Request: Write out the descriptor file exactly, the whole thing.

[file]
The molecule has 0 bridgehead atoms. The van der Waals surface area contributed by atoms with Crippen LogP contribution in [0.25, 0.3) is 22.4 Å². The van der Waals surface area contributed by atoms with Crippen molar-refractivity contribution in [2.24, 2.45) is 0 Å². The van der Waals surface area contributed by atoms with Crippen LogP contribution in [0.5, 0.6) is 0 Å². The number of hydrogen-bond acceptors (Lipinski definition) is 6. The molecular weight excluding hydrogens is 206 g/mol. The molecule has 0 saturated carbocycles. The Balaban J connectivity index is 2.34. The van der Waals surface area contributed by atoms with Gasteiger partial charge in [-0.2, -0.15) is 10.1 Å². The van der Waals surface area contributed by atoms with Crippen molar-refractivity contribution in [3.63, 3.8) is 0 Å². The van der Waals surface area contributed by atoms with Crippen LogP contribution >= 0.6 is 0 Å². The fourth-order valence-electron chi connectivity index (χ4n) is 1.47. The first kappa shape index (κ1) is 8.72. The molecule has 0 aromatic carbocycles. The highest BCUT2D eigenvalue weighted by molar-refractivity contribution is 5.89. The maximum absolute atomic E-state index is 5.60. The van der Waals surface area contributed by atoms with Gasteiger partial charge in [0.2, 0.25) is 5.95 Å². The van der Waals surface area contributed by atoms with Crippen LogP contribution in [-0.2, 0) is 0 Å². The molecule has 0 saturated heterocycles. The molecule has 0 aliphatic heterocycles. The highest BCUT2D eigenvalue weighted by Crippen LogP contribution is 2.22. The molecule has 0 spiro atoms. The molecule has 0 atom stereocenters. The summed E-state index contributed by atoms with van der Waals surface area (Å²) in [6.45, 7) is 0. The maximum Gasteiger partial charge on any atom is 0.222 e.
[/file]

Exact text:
The molecule has 0 bridgehead atoms. The van der Waals surface area contributed by atoms with Crippen LogP contribution in [0.25, 0.3) is 22.4 Å². The van der Waals surface area contributed by atoms with Crippen molar-refractivity contribution in [2.24, 2.45) is 0 Å². The van der Waals surface area contributed by atoms with Crippen LogP contribution in [0.5, 0.6) is 0 Å². The number of hydrogen-bond acceptors (Lipinski definition) is 6. The molecular weight excluding hydrogens is 206 g/mol. The molecule has 0 saturated carbocycles. The Balaban J connectivity index is 2.34. The van der Waals surface area contributed by atoms with Gasteiger partial charge in [-0.2, -0.15) is 10.1 Å². The van der Waals surface area contributed by atoms with Crippen molar-refractivity contribution in [3.63, 3.8) is 0 Å². The van der Waals surface area contributed by atoms with Crippen LogP contribution >= 0.6 is 0 Å². The fourth-order valence-electron chi connectivity index (χ4n) is 1.47. The first kappa shape index (κ1) is 8.72. The molecule has 0 aromatic carbocycles. The highest BCUT2D eigenvalue weighted by molar-refractivity contribution is 5.89. The maximum absolute atomic E-state index is 5.60. The van der Waals surface area contributed by atoms with Gasteiger partial charge in [0.2, 0.25) is 5.95 Å². The van der Waals surface area contributed by atoms with Crippen LogP contribution in [-0.2, 0) is 0 Å². The molecule has 0 saturated heterocycles. The molecule has 0 aliphatic heterocycles. The highest BCUT2D eigenvalue weighted by Crippen LogP contribution is 2.22. The molecule has 0 spiro atoms. The molecule has 0 atom stereocenters. The summed E-state index contributed by atoms with van der Waals surface area (Å²) in [6.45, 7) is 0. The maximum Gasteiger partial charge on any atom is 0.222 e.